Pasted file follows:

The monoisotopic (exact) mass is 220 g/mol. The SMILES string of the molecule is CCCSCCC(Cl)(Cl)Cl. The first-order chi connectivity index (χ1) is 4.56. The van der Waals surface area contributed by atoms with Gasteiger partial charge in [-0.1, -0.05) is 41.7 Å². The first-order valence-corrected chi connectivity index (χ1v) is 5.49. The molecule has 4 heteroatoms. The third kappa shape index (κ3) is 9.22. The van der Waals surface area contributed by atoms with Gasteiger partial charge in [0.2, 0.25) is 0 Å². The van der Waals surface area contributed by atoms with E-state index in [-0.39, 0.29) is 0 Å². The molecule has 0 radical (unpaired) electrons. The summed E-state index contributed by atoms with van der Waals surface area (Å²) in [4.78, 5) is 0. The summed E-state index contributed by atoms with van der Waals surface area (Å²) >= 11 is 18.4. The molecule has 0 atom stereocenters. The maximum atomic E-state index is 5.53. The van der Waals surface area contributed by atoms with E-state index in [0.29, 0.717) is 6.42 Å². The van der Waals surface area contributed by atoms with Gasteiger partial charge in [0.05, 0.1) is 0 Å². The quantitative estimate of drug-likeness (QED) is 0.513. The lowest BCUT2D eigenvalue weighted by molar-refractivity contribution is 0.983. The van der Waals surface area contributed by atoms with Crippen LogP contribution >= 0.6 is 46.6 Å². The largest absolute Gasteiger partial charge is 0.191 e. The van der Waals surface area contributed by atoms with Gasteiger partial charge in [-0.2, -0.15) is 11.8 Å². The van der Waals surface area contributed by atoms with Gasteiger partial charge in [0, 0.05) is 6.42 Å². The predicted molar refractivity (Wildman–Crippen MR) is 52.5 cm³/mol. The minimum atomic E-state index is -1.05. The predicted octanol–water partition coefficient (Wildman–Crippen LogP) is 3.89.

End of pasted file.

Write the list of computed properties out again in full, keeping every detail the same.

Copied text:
The monoisotopic (exact) mass is 220 g/mol. The SMILES string of the molecule is CCCSCCC(Cl)(Cl)Cl. The first-order chi connectivity index (χ1) is 4.56. The van der Waals surface area contributed by atoms with Gasteiger partial charge in [-0.1, -0.05) is 41.7 Å². The first-order valence-corrected chi connectivity index (χ1v) is 5.49. The molecule has 4 heteroatoms. The third kappa shape index (κ3) is 9.22. The van der Waals surface area contributed by atoms with Gasteiger partial charge in [0.2, 0.25) is 0 Å². The van der Waals surface area contributed by atoms with E-state index in [-0.39, 0.29) is 0 Å². The molecule has 0 radical (unpaired) electrons. The summed E-state index contributed by atoms with van der Waals surface area (Å²) in [4.78, 5) is 0. The summed E-state index contributed by atoms with van der Waals surface area (Å²) >= 11 is 18.4. The molecule has 0 atom stereocenters. The maximum atomic E-state index is 5.53. The van der Waals surface area contributed by atoms with E-state index in [0.29, 0.717) is 6.42 Å². The van der Waals surface area contributed by atoms with Gasteiger partial charge in [0.05, 0.1) is 0 Å². The quantitative estimate of drug-likeness (QED) is 0.513. The lowest BCUT2D eigenvalue weighted by molar-refractivity contribution is 0.983. The van der Waals surface area contributed by atoms with Crippen LogP contribution >= 0.6 is 46.6 Å². The largest absolute Gasteiger partial charge is 0.191 e. The van der Waals surface area contributed by atoms with Gasteiger partial charge in [-0.2, -0.15) is 11.8 Å². The van der Waals surface area contributed by atoms with Gasteiger partial charge in [0, 0.05) is 6.42 Å². The predicted molar refractivity (Wildman–Crippen MR) is 52.5 cm³/mol. The minimum atomic E-state index is -1.05. The predicted octanol–water partition coefficient (Wildman–Crippen LogP) is 3.89.